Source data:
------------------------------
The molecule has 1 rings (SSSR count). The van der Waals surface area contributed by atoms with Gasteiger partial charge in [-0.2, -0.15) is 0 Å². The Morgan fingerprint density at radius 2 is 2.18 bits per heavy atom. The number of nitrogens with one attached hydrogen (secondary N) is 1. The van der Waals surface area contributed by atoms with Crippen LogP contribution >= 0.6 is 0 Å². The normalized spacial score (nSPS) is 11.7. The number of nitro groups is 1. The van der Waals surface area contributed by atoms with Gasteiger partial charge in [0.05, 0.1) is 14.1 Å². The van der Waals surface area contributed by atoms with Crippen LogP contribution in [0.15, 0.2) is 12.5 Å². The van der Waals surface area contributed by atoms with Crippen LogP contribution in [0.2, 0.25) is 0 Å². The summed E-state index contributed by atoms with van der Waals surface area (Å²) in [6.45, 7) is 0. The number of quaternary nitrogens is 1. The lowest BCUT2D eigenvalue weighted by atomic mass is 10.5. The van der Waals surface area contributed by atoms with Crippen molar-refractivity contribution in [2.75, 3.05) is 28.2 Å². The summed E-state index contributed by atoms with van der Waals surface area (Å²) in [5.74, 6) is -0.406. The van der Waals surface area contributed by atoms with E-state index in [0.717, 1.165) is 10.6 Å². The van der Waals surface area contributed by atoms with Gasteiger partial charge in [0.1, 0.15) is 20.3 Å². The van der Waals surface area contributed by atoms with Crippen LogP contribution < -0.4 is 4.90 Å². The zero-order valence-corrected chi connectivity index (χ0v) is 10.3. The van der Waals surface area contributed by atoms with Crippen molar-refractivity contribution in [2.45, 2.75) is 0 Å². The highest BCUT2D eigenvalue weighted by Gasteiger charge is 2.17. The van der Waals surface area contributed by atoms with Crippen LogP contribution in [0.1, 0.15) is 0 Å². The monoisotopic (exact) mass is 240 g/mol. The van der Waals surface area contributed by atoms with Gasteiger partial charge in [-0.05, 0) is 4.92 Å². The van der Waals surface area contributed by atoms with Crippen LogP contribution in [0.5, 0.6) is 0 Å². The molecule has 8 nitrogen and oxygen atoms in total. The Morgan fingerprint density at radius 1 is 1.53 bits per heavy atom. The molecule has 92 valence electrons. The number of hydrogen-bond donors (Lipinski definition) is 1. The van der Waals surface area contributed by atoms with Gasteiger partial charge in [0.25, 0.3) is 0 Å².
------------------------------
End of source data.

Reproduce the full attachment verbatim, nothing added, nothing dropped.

The molecule has 1 rings (SSSR count). The van der Waals surface area contributed by atoms with Gasteiger partial charge in [-0.2, -0.15) is 0 Å². The Morgan fingerprint density at radius 2 is 2.18 bits per heavy atom. The number of nitrogens with one attached hydrogen (secondary N) is 1. The van der Waals surface area contributed by atoms with Crippen LogP contribution >= 0.6 is 0 Å². The normalized spacial score (nSPS) is 11.7. The number of nitro groups is 1. The van der Waals surface area contributed by atoms with Gasteiger partial charge in [0.05, 0.1) is 14.1 Å². The van der Waals surface area contributed by atoms with Crippen LogP contribution in [0.15, 0.2) is 12.5 Å². The van der Waals surface area contributed by atoms with Crippen LogP contribution in [0.2, 0.25) is 0 Å². The summed E-state index contributed by atoms with van der Waals surface area (Å²) in [6.45, 7) is 0. The number of quaternary nitrogens is 1. The lowest BCUT2D eigenvalue weighted by atomic mass is 10.5. The van der Waals surface area contributed by atoms with Crippen molar-refractivity contribution in [2.75, 3.05) is 28.2 Å². The summed E-state index contributed by atoms with van der Waals surface area (Å²) in [5.74, 6) is -0.406. The van der Waals surface area contributed by atoms with E-state index in [0.717, 1.165) is 10.6 Å². The van der Waals surface area contributed by atoms with Gasteiger partial charge in [0.1, 0.15) is 20.3 Å². The van der Waals surface area contributed by atoms with Crippen LogP contribution < -0.4 is 4.90 Å². The zero-order valence-corrected chi connectivity index (χ0v) is 10.3. The van der Waals surface area contributed by atoms with Crippen molar-refractivity contribution in [2.45, 2.75) is 0 Å². The highest BCUT2D eigenvalue weighted by Gasteiger charge is 2.17. The van der Waals surface area contributed by atoms with Crippen LogP contribution in [0.1, 0.15) is 0 Å². The monoisotopic (exact) mass is 240 g/mol. The van der Waals surface area contributed by atoms with Gasteiger partial charge in [-0.05, 0) is 4.92 Å². The van der Waals surface area contributed by atoms with Crippen LogP contribution in [0.5, 0.6) is 0 Å². The molecule has 8 nitrogen and oxygen atoms in total. The Morgan fingerprint density at radius 1 is 1.53 bits per heavy atom. The molecule has 92 valence electrons. The number of hydrogen-bond donors (Lipinski definition) is 1. The van der Waals surface area contributed by atoms with Gasteiger partial charge in [0.25, 0.3) is 0 Å².